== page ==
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Figure 18: This confined space used to collect fish waste has pump controls that have been moved to the pit’s surface eliminating the need for workers to go down into the pit/ confined space. Previously this hole was covered with a metal lid with a manhole in it. A tripod had to be used on top of the hole with a tether attached to a worker in a harness.

can occur when walking from a rough to smooth surface, and conversely, trips can occur when walking from a smooth to rough surface. Falls from high places like the tops of feed bins can be avoided by active safety measures such as enclosed metal guards surrounding the metal ladder on the feed bin sides. Active safety measures require the person to play a role in their safety such as catching oneself on the metal guard in the event of falling. An engineered safety intervention of having a cable attached to the feed bin lid that can be pulled from ground level to open the lid eliminates the need to climb to the top, and an even better engineering intervention is having a pipe extend from the feed bin top to ground level where a feed tanker truck can attach to the pipe and blow feed into the top of the feed bin (Figure 11). In cases, however, when someone needs to climb ladders, a harness attached to a cable paralleling the ladder can be worn by the worker. Usually when a worker is on a hauling truck side platform, the potential fall is only three or four feet unless the truck is parked on a ledge or steep levee; under this scenario, falls could exceed 20 feet. To safeguard against such hazards, an Idaho trout farm has engineered retractable guard rails for the side of their hauling trucks (Figure 12). Under icy conditions (on hauling trucks or elsewhere on the farm), salt can be applied to melt ice or prevent it from forming. To increase traction, one Kentucky operation surfaced their trucks with SlipNOT® high traction metal plating (“pepper plate”) that is also used on battleship decks.

Entanglement, drowning and electrocution

Figure 19: The dual tires in the rear of this tractor and the wide-set front tires help to keep this tractor from rolling over when on steep terrain including pond banks. The cab acts to protect the driver from injury in the event of a roll-over and maintains a controlled temperature to prevent hyper- or hypo-thermia. The side of the cab with the door (left side in this picture) should always face away from the pond water when driving on the levee top (the driver could easily exit the cab if the tractor landed in the pond on its right side). Modern tractors with cabs have breakout panels at the rear for a second exit, and tractors in Scandinavian countries have an escape hatch at the top of the cab.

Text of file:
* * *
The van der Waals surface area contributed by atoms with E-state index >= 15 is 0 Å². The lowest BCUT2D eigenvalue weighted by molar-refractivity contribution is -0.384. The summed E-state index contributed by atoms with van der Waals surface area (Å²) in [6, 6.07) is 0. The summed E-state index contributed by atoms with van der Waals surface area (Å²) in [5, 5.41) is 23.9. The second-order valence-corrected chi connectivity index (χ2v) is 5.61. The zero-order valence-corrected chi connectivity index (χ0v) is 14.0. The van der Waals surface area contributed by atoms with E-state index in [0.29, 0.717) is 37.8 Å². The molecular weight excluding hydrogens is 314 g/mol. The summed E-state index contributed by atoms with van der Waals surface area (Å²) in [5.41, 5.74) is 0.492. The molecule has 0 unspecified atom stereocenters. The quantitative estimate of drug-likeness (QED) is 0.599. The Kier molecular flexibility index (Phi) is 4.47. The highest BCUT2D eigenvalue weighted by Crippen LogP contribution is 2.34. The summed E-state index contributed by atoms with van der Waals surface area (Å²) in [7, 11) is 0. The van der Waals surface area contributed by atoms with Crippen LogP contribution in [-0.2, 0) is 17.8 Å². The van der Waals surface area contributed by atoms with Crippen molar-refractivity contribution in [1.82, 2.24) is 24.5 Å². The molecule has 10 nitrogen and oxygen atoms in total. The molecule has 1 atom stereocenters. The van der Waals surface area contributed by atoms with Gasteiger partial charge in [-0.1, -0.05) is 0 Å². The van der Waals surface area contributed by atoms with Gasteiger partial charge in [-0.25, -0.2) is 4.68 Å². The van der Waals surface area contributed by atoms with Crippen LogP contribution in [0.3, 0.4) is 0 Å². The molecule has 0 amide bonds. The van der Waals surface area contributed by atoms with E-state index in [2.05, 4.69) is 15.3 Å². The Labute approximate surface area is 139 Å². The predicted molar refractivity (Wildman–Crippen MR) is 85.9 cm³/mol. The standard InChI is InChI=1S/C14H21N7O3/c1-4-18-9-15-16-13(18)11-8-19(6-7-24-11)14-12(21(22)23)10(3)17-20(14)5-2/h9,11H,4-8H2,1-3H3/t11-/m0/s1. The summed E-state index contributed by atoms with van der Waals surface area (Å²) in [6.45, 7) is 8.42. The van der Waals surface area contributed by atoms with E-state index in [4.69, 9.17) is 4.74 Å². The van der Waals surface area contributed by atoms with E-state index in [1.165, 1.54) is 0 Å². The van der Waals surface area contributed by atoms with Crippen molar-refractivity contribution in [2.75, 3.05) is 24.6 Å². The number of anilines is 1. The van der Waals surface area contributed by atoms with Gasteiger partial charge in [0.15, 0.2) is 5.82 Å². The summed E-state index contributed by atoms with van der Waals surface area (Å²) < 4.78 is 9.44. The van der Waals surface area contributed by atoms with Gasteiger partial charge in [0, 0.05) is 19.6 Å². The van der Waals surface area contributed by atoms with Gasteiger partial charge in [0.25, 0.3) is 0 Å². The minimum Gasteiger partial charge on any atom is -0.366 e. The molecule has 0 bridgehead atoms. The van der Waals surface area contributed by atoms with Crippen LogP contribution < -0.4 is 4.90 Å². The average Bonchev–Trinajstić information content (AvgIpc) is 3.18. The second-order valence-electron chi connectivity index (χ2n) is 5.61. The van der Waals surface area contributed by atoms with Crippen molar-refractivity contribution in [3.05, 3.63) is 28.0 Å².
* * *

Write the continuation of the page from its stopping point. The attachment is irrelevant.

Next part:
Loose and random placement of bird netting around raceways and ponds can present an entanglement hazard that can lead to drowning. Using a more rigid netting material fastened to wooden frames is effective in excluding bird predators without posing a drowning hazard; additionally, workers falling into these structures will likely have their fall broken, reducing the chance of injury (Figure 13). Drowning can also be prevented by having anchored rope ‘lifelines’ extending into ponds, especially ponds with slippery rubberized pond liners on the levees. Aquaculturists should also be aware of a rare drowning threat present at wastewater treatment facilities; fish are sometimes produced in decommissioned (retired) concrete tanks at wastewater treatment plants. Some bodies of water at these plants are aerated so intensively that the water loses its buoyancy friction, making it impossible to swim in the “foamy” water. Another type of entanglement that can occur on fish farms is being caught in a tractor’s power take-off (PTO) while aerating a pond or being caught and traumatized in a paddlewheel aerator. PTOs should have a protective guard to prevent workers from having their clothing

Figure 20: A safety precaution commonly practiced in the coal mining industry is to construct an earthen berm on the edge of the road to deflect truck or tractor tires away from the drop-off. 006 | INTERNATIONAL AQUAFEED | Fish Farming Technology

Mar | Apr 2015 - International Aquafeed magazine  
Mar | Apr 2015 - International Aquafeed magazine  

The March - April 2015 edition of International Aquafeed magazine